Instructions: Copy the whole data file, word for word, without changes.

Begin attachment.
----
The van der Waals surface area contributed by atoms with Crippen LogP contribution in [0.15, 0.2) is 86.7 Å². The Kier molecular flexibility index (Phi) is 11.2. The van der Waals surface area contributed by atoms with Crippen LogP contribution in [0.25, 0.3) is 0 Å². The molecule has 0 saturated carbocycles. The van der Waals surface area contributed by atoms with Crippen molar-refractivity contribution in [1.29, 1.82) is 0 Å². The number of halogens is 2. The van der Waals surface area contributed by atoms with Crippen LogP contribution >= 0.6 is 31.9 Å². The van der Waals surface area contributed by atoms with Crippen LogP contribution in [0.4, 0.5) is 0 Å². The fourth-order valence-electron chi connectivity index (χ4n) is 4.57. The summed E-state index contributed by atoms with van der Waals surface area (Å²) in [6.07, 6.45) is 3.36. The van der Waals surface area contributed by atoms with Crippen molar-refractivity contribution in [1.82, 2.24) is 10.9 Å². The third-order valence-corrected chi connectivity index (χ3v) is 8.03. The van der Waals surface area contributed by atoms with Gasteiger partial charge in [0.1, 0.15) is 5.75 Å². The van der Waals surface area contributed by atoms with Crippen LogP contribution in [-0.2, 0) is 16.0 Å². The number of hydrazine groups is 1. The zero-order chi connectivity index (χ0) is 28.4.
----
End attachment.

The van der Waals surface area contributed by atoms with Crippen LogP contribution in [0.15, 0.2) is 86.7 Å². The Kier molecular flexibility index (Phi) is 11.2. The van der Waals surface area contributed by atoms with Crippen LogP contribution in [0.25, 0.3) is 0 Å². The molecule has 0 saturated carbocycles. The van der Waals surface area contributed by atoms with Crippen molar-refractivity contribution in [1.29, 1.82) is 0 Å². The number of halogens is 2. The van der Waals surface area contributed by atoms with Crippen LogP contribution >= 0.6 is 31.9 Å². The van der Waals surface area contributed by atoms with Crippen LogP contribution in [0.4, 0.5) is 0 Å². The fourth-order valence-electron chi connectivity index (χ4n) is 4.57. The summed E-state index contributed by atoms with van der Waals surface area (Å²) in [6.07, 6.45) is 3.36. The van der Waals surface area contributed by atoms with Crippen molar-refractivity contribution in [1.82, 2.24) is 10.9 Å². The third-order valence-corrected chi connectivity index (χ3v) is 8.03. The van der Waals surface area contributed by atoms with Gasteiger partial charge in [0.1, 0.15) is 5.75 Å². The van der Waals surface area contributed by atoms with Crippen LogP contribution in [-0.2, 0) is 16.0 Å². The number of hydrazine groups is 1. The zero-order chi connectivity index (χ0) is 28.4.